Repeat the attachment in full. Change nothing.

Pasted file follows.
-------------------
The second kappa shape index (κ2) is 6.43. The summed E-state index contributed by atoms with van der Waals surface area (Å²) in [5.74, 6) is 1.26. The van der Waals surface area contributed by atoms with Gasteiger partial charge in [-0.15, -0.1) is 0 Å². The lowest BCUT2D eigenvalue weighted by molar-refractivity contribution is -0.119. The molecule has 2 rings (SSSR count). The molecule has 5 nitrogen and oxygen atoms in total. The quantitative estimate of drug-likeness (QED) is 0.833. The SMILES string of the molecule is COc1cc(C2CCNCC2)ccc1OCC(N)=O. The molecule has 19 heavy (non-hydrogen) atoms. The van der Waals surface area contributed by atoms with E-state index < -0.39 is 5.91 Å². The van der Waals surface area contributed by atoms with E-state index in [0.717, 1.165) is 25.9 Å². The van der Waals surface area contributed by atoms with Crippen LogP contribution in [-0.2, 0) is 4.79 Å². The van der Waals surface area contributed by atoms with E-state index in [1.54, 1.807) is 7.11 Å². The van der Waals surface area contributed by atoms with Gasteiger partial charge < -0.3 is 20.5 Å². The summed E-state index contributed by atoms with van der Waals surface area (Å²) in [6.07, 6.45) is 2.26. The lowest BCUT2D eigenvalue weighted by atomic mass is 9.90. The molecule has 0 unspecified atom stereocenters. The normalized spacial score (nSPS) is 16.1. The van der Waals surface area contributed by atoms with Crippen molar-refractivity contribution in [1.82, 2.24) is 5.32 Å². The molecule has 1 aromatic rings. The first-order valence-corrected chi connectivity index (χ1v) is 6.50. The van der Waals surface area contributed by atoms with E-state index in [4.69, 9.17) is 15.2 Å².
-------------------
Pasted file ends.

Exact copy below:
The second kappa shape index (κ2) is 6.43. The summed E-state index contributed by atoms with van der Waals surface area (Å²) in [5.74, 6) is 1.26. The van der Waals surface area contributed by atoms with Gasteiger partial charge in [-0.15, -0.1) is 0 Å². The lowest BCUT2D eigenvalue weighted by molar-refractivity contribution is -0.119. The molecule has 2 rings (SSSR count). The molecule has 5 nitrogen and oxygen atoms in total. The quantitative estimate of drug-likeness (QED) is 0.833. The SMILES string of the molecule is COc1cc(C2CCNCC2)ccc1OCC(N)=O. The molecule has 19 heavy (non-hydrogen) atoms. The van der Waals surface area contributed by atoms with E-state index < -0.39 is 5.91 Å². The van der Waals surface area contributed by atoms with E-state index in [0.717, 1.165) is 25.9 Å². The van der Waals surface area contributed by atoms with Crippen LogP contribution in [-0.2, 0) is 4.79 Å². The van der Waals surface area contributed by atoms with E-state index in [1.54, 1.807) is 7.11 Å². The van der Waals surface area contributed by atoms with Gasteiger partial charge < -0.3 is 20.5 Å². The summed E-state index contributed by atoms with van der Waals surface area (Å²) in [6.07, 6.45) is 2.26. The lowest BCUT2D eigenvalue weighted by atomic mass is 9.90. The molecule has 0 unspecified atom stereocenters. The normalized spacial score (nSPS) is 16.1. The van der Waals surface area contributed by atoms with Crippen molar-refractivity contribution in [1.82, 2.24) is 5.32 Å². The molecule has 1 aromatic rings. The first-order valence-corrected chi connectivity index (χ1v) is 6.50. The van der Waals surface area contributed by atoms with E-state index in [4.69, 9.17) is 15.2 Å².